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View Diary: How to AVOID writing passwords (154 comments)

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  •  What about the OS/X Keychain app? (2+ / 0-)
    Recommended by:
    holeworm, Miggles

    I'm curious about this. It seems like a reasonably good idea. Perhaps there is an application that uses the Keychain to store automatically generated passwords/passphrases? That would be useful.

    Another thing: what about sites that restrict the character set allowed for passwords? Many disallow spaces, for example; I've seen some that disallow all punctuation, or just some punctuation. Those surely must make the job of automating passwords more complicated.

    •  Oh, and what about passphrases? (1+ / 0-)
      Recommended by:

      For a long time now, I've been using a program I wrote to look up words randomly in dict/words and put them together with punctuation, like:

      The set is constrained to use upper and lower case, and to insert either a digit or a punctuation mark between the words.

      The other kind of passphrase I have used is to randomly select a line from a randomly chose book on my shelf. For example:

      you can think of many more. The result looks a bit like listing 12.9. I say a bit, because I did not
      How are those in terms of crackability, compared to unreadable random gobbledygook?
      •  I would consider most to be fairly strong... (0+ / 0-)

        As far as "phrase"-type passwords go, those are much better than some of the other suggestions I've seen. The chances of something like "Delia4cand:jink" or "Mason;gobi=cly" being cracked are essentially zero. So, those are good!

        I'd be a little more careful with something like "Egypt9Jam3conk", though. That's probably safe, but maybe modify your program to only generate passwords that have at least 1 or 2 non-alphanumerics in them, or something like that?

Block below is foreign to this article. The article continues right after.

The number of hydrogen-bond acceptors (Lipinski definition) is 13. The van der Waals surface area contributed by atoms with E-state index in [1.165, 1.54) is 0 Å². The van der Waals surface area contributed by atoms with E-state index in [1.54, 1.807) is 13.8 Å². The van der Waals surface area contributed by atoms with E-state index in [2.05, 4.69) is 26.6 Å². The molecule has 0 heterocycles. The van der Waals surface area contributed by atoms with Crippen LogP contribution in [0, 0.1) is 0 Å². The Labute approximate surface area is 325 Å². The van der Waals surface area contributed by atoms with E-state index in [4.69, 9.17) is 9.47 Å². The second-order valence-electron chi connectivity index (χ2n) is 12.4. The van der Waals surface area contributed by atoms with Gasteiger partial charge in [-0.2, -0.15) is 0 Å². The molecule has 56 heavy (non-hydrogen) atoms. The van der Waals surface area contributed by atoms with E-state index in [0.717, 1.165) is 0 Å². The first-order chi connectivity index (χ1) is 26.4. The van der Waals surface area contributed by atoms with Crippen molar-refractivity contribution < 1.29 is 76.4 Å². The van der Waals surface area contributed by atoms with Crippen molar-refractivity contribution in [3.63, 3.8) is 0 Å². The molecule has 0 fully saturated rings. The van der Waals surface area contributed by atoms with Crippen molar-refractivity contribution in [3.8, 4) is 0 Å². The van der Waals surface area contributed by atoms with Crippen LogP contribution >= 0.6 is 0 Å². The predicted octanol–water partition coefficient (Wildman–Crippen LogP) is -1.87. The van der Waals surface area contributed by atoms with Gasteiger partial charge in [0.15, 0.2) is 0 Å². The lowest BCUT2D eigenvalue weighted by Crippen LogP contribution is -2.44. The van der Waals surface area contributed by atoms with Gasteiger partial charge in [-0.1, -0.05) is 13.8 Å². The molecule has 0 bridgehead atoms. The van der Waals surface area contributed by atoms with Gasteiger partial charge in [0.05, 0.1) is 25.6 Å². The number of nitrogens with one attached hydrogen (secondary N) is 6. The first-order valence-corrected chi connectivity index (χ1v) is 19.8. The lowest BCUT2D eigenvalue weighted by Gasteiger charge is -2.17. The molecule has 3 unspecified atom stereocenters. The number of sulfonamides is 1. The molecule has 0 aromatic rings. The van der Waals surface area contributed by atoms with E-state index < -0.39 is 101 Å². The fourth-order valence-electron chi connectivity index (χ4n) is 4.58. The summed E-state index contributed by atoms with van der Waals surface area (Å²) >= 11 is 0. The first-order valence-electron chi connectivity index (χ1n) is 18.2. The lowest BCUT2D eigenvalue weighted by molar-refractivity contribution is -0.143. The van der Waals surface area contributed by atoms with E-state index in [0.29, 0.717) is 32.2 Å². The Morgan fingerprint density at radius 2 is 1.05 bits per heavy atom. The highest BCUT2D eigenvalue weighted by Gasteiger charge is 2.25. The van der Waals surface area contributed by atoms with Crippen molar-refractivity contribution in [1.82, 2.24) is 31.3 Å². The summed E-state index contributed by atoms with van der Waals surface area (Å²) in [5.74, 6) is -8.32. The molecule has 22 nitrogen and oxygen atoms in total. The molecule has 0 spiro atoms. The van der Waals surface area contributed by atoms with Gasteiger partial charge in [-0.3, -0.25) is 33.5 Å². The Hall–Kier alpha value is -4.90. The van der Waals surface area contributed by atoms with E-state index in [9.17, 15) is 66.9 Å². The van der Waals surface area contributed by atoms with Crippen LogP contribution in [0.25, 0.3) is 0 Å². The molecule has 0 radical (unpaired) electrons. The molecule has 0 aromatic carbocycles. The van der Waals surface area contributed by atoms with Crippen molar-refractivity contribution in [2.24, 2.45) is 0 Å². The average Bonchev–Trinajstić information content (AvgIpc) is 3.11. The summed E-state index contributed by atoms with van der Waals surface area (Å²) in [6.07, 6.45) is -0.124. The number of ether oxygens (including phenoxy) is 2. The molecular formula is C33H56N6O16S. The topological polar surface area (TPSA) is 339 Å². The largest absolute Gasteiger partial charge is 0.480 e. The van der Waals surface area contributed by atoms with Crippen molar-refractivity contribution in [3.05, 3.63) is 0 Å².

Another easy way you could add entropy is by having your program randomly set the case of each letter, so things turn into random mixed case.

        At that point you might be better off just generating random stuff though. :) (I do similar, and have a script to generate my random passwords.)

        The problem with something like "you can think of many more. The result looks a bit like listing 12.9. I say a bit, because I did not" is that it may be truncated. (Some sites may only use 8 - 16 characters or so, even if you enter more. Test by entering a very long password with the last letter removed, and see if it still works.) So it could very well be hashed as just "you can think of" or something like that.

    •  Safari actually stores site passes in the Keychain (0+ / 0-)

      I think Chrome does as well, not sure about Firefox.

      The Keychain is encrypted with your login password as well, so it's a reasonably secure place to store information. (But again, relying on a single level of closed-source software for encryption is best avoided.)

      You can actually store random data in the Keychain, even; it comes with a section for "Secure Notes." Try it yourself, just open "Keychain Access" (which should be in /Applications/Utilities) and poke around.

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